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Source: Yelp.com

Get the Most Out of Customer Reviews: The Insider’s Guide to Yelp

The last time I was in my hometown, I visited a new Japanese restaurant. I liked the place so much that I wrote a review on Yelp, exclaiming that the sushi was delectable, the servers were kind, and the atmosphere was cool.

Bet you’d like someone to say that sort of stuff about your business on the internet, right?

But without knowing how reviewers think and how review sites work, Yelp can be a scary place for local small businesses. The potential for negative reviews gives some the heebie jeebies! We sat down with Damien Smith, the Marketing Director for Yelp in Boston, to find out what small business owners need to know.

Damien’s advice boils down to one thing: the conversation is happening. Just as small business owners are mindful of concerns, compliments, and constructive criticism mentioned by customers when they’re in their store or on the phone, the same attention should be paid to those who  share their feedback online.

After all, many of your customers are looking you up online before they buy from your website or visit your store, making online reviews extremely important.

Here’s what Damien thinks small business owners should know:

Learn About Review Sites & Reviewers

Because conversations about your business are constantly happening online, it’s essential that you be where your customers are. You need to learn how sites like Yelp work, which websites your customers are on, and how to respond to complaints.

“These are your customers giving feedback and sharing their experiences to an audience of 117 million people a month (as of Q3 2013). And they’re not coming to the site or using the mobile app to window shop – 82% of those visiting Yelp do so when they intend to buy a good or service.”

Yelp is built on our community of real people sharing real reviews, which means Yelp Boston is going to be as unique as Yelp Albuquerque or Yelp Paris. But what you’ll find consistently from market to market is a foundation of educated men and women who are web savvy and the default taste-makers in their circles, the sort of people you’d want to explore a new city with.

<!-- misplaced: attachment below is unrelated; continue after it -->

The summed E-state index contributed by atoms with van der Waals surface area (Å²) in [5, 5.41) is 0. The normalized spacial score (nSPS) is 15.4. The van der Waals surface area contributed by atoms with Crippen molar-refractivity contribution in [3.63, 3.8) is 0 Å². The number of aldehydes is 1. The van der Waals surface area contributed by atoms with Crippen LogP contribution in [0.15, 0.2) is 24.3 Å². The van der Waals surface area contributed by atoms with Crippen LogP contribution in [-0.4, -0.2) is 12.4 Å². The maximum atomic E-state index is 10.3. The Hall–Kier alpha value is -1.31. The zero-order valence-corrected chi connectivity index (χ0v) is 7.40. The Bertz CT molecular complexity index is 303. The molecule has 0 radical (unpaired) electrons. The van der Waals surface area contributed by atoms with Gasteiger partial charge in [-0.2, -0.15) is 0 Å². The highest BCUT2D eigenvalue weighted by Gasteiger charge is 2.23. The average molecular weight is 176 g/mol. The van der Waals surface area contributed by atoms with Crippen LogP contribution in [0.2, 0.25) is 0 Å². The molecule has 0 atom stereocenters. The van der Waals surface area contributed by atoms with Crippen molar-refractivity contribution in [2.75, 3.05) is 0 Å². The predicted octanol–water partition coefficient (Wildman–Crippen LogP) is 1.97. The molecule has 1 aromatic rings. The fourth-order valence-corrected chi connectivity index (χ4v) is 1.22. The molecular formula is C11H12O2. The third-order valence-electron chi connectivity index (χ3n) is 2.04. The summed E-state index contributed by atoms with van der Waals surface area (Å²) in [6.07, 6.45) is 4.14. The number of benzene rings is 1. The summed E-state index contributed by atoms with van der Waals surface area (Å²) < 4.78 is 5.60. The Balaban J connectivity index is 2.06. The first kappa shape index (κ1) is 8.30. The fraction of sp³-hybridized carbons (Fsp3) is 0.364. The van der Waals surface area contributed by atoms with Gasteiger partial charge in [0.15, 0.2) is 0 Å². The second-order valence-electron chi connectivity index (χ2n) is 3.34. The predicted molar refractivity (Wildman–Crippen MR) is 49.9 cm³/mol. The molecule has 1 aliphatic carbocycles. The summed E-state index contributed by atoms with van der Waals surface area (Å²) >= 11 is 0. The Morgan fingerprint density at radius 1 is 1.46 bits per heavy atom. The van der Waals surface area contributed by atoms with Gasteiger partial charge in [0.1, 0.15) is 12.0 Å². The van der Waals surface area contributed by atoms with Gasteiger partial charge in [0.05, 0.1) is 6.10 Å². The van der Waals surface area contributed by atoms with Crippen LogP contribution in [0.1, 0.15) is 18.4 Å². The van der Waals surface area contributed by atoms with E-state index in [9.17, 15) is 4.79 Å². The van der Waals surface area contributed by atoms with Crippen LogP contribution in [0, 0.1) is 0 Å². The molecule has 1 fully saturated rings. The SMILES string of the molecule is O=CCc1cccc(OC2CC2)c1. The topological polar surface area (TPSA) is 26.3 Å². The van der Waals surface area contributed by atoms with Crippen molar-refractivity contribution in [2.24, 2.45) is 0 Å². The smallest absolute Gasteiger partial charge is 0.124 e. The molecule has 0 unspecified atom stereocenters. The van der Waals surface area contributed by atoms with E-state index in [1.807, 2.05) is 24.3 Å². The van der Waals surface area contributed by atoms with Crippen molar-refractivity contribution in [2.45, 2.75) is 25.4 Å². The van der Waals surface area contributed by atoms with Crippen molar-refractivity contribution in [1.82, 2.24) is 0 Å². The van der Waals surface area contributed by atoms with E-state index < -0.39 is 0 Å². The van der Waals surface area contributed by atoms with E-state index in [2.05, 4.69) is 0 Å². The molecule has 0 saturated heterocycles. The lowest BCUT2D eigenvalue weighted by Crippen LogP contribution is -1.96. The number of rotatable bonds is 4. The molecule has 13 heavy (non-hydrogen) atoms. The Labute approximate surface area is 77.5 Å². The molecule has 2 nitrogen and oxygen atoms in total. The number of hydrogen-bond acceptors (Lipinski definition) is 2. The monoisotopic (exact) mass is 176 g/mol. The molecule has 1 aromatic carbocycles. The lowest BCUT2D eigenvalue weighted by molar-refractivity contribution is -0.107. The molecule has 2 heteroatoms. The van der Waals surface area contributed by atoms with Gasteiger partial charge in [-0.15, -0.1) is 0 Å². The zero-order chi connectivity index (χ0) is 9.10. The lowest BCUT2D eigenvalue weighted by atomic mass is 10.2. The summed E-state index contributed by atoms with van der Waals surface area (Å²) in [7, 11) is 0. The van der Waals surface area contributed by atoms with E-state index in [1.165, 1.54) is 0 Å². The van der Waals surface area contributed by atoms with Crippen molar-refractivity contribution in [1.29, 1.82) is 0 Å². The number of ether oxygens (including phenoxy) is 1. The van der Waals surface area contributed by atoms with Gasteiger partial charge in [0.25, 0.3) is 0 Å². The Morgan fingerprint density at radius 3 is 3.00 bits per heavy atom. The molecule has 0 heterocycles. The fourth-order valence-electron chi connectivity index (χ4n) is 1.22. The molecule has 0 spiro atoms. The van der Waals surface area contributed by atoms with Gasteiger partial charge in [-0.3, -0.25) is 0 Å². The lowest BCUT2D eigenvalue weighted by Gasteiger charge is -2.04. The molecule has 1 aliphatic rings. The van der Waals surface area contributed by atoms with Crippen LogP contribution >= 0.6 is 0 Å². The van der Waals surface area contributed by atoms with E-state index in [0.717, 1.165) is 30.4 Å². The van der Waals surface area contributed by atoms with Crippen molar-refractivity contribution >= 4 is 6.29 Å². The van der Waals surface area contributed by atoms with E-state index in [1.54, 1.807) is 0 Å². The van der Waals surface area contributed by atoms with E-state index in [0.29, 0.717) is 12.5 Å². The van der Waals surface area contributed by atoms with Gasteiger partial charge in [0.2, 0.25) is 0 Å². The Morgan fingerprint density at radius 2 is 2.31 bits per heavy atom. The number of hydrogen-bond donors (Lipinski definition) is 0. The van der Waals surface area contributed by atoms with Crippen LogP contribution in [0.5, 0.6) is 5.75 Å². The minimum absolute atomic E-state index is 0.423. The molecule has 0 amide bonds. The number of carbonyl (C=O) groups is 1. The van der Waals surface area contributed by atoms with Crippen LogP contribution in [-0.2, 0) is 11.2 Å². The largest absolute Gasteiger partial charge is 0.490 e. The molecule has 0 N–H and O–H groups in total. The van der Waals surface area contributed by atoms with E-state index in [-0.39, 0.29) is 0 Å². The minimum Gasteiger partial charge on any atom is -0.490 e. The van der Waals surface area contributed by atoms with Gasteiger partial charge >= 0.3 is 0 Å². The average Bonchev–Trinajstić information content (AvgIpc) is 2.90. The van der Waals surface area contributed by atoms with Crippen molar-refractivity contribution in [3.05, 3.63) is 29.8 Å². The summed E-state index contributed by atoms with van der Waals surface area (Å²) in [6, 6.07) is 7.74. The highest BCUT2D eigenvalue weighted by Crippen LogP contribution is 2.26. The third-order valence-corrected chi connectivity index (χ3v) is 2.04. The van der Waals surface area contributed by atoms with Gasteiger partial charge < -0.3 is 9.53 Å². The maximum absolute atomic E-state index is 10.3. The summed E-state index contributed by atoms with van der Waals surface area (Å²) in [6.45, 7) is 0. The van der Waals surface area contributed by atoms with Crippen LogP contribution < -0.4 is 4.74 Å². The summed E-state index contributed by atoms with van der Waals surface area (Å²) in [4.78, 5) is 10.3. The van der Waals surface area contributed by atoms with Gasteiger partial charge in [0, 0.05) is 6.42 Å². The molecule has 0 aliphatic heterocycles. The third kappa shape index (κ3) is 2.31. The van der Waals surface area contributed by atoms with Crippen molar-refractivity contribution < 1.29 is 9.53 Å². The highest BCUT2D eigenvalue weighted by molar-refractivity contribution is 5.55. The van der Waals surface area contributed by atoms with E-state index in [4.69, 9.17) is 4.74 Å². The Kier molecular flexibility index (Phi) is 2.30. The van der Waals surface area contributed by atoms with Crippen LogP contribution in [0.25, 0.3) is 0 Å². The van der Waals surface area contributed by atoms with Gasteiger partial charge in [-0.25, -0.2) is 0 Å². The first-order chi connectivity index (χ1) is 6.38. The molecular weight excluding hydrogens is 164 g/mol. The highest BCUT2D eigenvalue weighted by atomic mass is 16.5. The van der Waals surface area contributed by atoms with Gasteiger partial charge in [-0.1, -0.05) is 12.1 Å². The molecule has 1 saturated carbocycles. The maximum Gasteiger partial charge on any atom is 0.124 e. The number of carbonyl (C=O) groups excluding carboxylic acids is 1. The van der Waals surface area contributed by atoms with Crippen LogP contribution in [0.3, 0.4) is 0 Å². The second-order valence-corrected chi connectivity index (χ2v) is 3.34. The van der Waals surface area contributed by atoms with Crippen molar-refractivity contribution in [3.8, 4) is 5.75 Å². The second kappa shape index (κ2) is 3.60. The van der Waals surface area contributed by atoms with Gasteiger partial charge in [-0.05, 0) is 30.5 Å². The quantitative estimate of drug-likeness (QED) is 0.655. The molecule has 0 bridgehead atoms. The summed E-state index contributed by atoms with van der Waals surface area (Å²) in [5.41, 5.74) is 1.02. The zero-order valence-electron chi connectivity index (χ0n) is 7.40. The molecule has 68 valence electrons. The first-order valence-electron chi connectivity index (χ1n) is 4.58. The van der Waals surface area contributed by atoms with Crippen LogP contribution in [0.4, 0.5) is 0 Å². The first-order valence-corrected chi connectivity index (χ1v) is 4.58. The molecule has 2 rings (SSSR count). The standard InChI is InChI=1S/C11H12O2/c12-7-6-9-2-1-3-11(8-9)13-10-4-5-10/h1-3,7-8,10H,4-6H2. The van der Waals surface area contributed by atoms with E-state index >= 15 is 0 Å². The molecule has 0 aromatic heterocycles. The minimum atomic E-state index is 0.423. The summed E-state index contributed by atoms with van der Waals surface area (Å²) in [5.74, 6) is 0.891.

Sure, sometimes people are just complainers, but most of the time Yelpers are people that feel passionately about the businesses they frequent in the cities where they live and visit.

Coping with Negative Reviews

Nobody likes to see negative stuff out there, so Damien recommends crying into a pillow. Just kidding!

The plain and simple truth is: you can’t please everyone all of the time. Negative reviews happen, and they’re useful in identifying potential areas of improvement. Approaching them with an entrepreneurial curiosity and an open mind is paramount to handling them and maintaining a cool head.

Knowing that some people were born to complain, it’s best to take note of trends in multiple reviews as opposed to putting too much stake in any single one. For example, if many people are complaining about your rude staff, that’s a trend– it’s time to figure out a way to improve the situation.

The worst thing you can do when you see a negative review is sit there and let it fester. Yelp’s free suite of tools for business owners will let you respond publicly or privately to a review, which is incredibly useful in addressing factual inconsistencies or offering insight in to a particular situation.

Here’s a good example of a response to a review (notice that the review isn’t particularly negative):

zipcarresponse

Remember, any response you give shows you care about the customer experience and are committed to improvement.

If you need some advice on how to respond to negative reviews, check out Using Yelp and Other Sites to Get Customer Reviews, where we’ve posted more examples.

So-So Reviews vs. No Reviews

Is it better to have so-so reviews or no reviews? It’s the age old is “any press good press” vs. “no news is good news” battle! While its disappointing to have people feel so-so about your services, it’s ultimately better to have so-so reviews.